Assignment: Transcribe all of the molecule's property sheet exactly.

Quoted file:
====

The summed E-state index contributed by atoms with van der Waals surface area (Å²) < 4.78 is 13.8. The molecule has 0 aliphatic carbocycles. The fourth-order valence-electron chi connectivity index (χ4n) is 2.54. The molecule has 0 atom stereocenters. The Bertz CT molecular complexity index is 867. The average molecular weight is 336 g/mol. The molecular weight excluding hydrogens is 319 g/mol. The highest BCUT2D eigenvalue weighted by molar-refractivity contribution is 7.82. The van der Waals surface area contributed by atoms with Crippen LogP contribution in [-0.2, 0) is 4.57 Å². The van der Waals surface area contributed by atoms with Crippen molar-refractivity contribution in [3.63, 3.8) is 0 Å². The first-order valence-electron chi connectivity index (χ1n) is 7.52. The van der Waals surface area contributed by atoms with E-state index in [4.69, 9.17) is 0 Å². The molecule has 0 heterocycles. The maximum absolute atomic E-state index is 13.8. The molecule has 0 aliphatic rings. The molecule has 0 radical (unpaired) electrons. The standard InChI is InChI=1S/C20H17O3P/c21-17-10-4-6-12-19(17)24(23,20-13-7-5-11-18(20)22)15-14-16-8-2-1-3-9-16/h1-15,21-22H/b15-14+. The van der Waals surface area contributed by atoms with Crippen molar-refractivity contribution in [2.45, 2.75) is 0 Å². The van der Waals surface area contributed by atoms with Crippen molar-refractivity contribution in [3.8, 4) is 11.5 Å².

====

The summed E-state index contributed by atoms with van der Waals surface area (Å²) < 4.78 is 13.8. The molecule has 0 aliphatic carbocycles. The fourth-order valence-electron chi connectivity index (χ4n) is 2.54. The molecule has 0 atom stereocenters. The Bertz CT molecular complexity index is 867. The average molecular weight is 336 g/mol. The molecular weight excluding hydrogens is 319 g/mol. The highest BCUT2D eigenvalue weighted by molar-refractivity contribution is 7.82. The van der Waals surface area contributed by atoms with Crippen LogP contribution in [-0.2, 0) is 4.57 Å². The van der Waals surface area contributed by atoms with Crippen molar-refractivity contribution in [3.63, 3.8) is 0 Å². The first-order valence-electron chi connectivity index (χ1n) is 7.52. The van der Waals surface area contributed by atoms with E-state index in [4.69, 9.17) is 0 Å². The molecule has 0 heterocycles. The maximum absolute atomic E-state index is 13.8. The molecule has 0 aliphatic rings. The molecule has 0 radical (unpaired) electrons. The standard InChI is InChI=1S/C20H17O3P/c21-17-10-4-6-12-19(17)24(23,20-13-7-5-11-18(20)22)15-14-16-8-2-1-3-9-16/h1-15,21-22H/b15-14+. The van der Waals surface area contributed by atoms with Crippen molar-refractivity contribution in [2.45, 2.75) is 0 Å². The van der Waals surface area contributed by atoms with Crippen molar-refractivity contribution in [3.8, 4) is 11.5 Å².